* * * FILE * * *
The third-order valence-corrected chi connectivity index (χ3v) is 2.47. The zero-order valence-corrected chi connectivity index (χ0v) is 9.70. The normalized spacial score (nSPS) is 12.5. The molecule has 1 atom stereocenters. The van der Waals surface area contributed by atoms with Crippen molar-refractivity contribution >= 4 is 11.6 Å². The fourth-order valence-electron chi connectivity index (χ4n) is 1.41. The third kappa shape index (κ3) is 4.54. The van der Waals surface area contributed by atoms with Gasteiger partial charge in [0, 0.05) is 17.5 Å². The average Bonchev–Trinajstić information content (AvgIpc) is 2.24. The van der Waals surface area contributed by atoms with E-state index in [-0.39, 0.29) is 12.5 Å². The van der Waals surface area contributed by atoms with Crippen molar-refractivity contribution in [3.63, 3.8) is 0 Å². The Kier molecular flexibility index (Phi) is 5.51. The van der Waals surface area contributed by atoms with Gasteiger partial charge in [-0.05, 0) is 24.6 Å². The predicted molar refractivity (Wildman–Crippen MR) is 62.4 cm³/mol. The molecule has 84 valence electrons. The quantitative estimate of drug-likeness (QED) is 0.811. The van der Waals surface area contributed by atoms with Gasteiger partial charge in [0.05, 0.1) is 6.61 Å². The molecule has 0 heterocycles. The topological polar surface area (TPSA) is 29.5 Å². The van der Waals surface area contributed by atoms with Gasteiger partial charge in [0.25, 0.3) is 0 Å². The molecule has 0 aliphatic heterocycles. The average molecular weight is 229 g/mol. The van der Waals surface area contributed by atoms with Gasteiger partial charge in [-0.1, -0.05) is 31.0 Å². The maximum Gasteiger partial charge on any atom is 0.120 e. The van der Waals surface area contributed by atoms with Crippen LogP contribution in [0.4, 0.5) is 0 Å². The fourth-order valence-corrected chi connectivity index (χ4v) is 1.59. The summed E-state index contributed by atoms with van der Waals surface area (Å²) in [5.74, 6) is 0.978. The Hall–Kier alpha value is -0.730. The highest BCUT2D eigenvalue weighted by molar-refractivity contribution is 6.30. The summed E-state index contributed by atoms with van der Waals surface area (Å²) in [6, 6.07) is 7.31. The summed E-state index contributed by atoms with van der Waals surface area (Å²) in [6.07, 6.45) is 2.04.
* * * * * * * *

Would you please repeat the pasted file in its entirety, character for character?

The third-order valence-corrected chi connectivity index (χ3v) is 2.47. The zero-order valence-corrected chi connectivity index (χ0v) is 9.70. The normalized spacial score (nSPS) is 12.5. The molecule has 1 atom stereocenters. The van der Waals surface area contributed by atoms with Crippen molar-refractivity contribution >= 4 is 11.6 Å². The fourth-order valence-electron chi connectivity index (χ4n) is 1.41. The third kappa shape index (κ3) is 4.54. The van der Waals surface area contributed by atoms with Gasteiger partial charge in [0, 0.05) is 17.5 Å². The average Bonchev–Trinajstić information content (AvgIpc) is 2.24. The van der Waals surface area contributed by atoms with E-state index in [-0.39, 0.29) is 12.5 Å². The van der Waals surface area contributed by atoms with Crippen molar-refractivity contribution in [3.63, 3.8) is 0 Å². The Kier molecular flexibility index (Phi) is 5.51. The van der Waals surface area contributed by atoms with Gasteiger partial charge in [-0.05, 0) is 24.6 Å². The predicted molar refractivity (Wildman–Crippen MR) is 62.4 cm³/mol. The molecule has 84 valence electrons. The quantitative estimate of drug-likeness (QED) is 0.811. The van der Waals surface area contributed by atoms with Gasteiger partial charge in [0.05, 0.1) is 6.61 Å². The molecule has 0 heterocycles. The topological polar surface area (TPSA) is 29.5 Å². The van der Waals surface area contributed by atoms with Gasteiger partial charge in [0.25, 0.3) is 0 Å². The molecule has 0 aliphatic heterocycles. The average molecular weight is 229 g/mol. The van der Waals surface area contributed by atoms with Gasteiger partial charge in [-0.1, -0.05) is 31.0 Å². The maximum Gasteiger partial charge on any atom is 0.120 e. The van der Waals surface area contributed by atoms with Crippen LogP contribution in [0.4, 0.5) is 0 Å². The fourth-order valence-corrected chi connectivity index (χ4v) is 1.59. The summed E-state index contributed by atoms with van der Waals surface area (Å²) in [5.74, 6) is 0.978. The Hall–Kier alpha value is -0.730. The highest BCUT2D eigenvalue weighted by molar-refractivity contribution is 6.30. The summed E-state index contributed by atoms with van der Waals surface area (Å²) in [6, 6.07) is 7.31. The summed E-state index contributed by atoms with van der Waals surface area (Å²) in [6.07, 6.45) is 2.04.